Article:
[24 December 1790]
Livermore, Jackson, and Giles opposed JM’s amendment. Laurance approved of the principle of the amendment but thought it vaguely worded.
Mr. Madison admitted that his proposition might not be designated with the most desirable accuracy; but he conceived its imperfection might be overlooked, if it was considered, that the whole bill was intended to be given to a select committee for arrangement and correction. But if the test was not satisfactorily designated, he thought it might have been expected of the candor and ability of the gentleman, that he would have amended it, rather than have made it a reason for voting against a proposition, the principle of which was approved. I do not know, continued he, what better criterion can be suggested; some criterion must, however, be had. If we do not take the declaration of the party, we must, perhaps, depend upon a certificate from the religious society of which he is a member, or other voucher, to satisfy the magistrate with respect to the scruples of conscience. Now, I will submit it to the gentleman, whether we can confine our exemption to this or that particular sect; or whether, because a man happened to be dissevered from a meeting of the Quakers, he ought not to be equally excused if he had really the same scruple. If this would be improper, then our criterion must apply to individuals, and not to societies. If it should be found by experience, that the operation of the law was evaded by any person under such pretexts, as had been conjectured, the legislature will always be at hand to redress the evil. We do not presume to consider our regulations as perfect: if we get as near that desirable point as is practicable, at present, we ought not to despair of approximating more and more, as experience shall point out.
With respect to the alliance which the gentleman from New-Hampshire pleases himself in having formed with my colleague, I cannot but observe, that if he is right in his principles, his ally must be wrong. Yet his ally has incontestably shewn, that the power of designating the militia resides absolutely in the United States. Whether the probable object of the convention be considered, when they proposed to take away the power of regulating the militia from the state governments, and to place it in the hands of the federal government: or whether we examine the nature and construction of the term itself, we cannot but be convinced, that the authority was intended to be given us for the establishment of an effective militia—a militia that hitherto was not so effectually established as to ensure a sufficient defence against foreign invaders: or efficient enough to destroy the necessity of a standing national force: or in case of such a force being raised, and turned against the liberties of our fellow citizens, adequate to repel the hostile attacks of mad ambition. Let us not, by a false construction, admit a doctrine subversive of the great end which the constitution aimed to secure, namely, perfection to the union, the means of insuring domestic tranquility, and providing for the common defence.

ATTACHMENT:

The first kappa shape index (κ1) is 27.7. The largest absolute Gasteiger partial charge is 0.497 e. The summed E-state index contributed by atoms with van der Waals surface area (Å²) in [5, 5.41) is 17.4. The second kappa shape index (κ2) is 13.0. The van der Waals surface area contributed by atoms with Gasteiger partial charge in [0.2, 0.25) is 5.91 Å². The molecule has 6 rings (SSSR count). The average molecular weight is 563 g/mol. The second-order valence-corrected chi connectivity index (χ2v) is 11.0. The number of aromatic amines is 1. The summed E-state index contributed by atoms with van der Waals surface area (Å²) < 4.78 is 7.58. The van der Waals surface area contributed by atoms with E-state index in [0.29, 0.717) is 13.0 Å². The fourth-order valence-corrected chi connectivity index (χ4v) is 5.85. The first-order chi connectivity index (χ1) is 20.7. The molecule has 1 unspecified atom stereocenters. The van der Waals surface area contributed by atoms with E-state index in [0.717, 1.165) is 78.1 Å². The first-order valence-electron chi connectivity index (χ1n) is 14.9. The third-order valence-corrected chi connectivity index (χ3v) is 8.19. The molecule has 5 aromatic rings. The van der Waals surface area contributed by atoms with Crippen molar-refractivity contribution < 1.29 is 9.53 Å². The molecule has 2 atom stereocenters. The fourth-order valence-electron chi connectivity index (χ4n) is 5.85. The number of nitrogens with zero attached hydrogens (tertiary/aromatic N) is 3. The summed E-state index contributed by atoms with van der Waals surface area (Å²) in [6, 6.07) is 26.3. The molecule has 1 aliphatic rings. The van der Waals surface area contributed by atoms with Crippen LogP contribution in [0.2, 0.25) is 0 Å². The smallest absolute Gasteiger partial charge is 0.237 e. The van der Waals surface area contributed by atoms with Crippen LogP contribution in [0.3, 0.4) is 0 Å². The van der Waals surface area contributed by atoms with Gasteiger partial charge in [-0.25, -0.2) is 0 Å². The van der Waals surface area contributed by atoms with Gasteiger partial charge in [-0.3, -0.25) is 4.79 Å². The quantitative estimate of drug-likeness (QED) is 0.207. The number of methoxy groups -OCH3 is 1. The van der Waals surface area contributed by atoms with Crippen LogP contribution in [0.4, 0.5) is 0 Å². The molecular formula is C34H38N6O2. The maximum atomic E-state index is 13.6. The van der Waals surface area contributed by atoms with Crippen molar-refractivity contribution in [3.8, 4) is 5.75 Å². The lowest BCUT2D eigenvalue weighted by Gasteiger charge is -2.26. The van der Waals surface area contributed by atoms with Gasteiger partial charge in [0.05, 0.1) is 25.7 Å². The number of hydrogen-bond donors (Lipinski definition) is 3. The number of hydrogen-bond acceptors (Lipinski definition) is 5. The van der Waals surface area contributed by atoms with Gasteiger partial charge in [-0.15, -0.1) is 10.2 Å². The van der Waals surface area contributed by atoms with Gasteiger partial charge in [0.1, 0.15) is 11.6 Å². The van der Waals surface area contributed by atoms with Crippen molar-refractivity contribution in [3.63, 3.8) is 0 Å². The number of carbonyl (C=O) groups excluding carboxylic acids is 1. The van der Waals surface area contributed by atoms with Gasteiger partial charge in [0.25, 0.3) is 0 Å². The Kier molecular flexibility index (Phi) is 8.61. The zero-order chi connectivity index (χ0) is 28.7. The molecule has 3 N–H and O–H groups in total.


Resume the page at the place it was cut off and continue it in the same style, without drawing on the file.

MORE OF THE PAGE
If then it belongs to the general government, to provide for the establishment of a militia, it should be done by us, in the best manner possible. Now, whether that may be by making the exemption in the manner proposed, by exempting and laying an equivalent or fine, is the question. Instead of denominating it a punishment, for a crime, let it be the effect of compassion, to an unfortunate, not a vicious class of the society. When this is done, and the mode of appropriation and collection both made convenient, there will be no apprehension of oppression, or cause of complaint.
Dunlap’s Am. Daily Advertiser, 7 Jan. 1791 (reprinted in Fed. Gazette, 10 Jan. 1791). JM’s amendment was defeated by a vote of 39 to 10. The House went through the remainder of the amendments to the bill and recommitted it (see Dunlap’s Am. Daily Advertiser, 5, 6, 7, and 10 Jan. 1791). A new bill was presented on 4 Jan. 1791 but did not pass beyond a second reading at this session (DHFC description begins Linda Grant De Pauw et al., eds., Documentary History of the First Federal Congress of the United States of America (3 vols. to date; Baltimore, 1972—). description ends , III, 655, 656).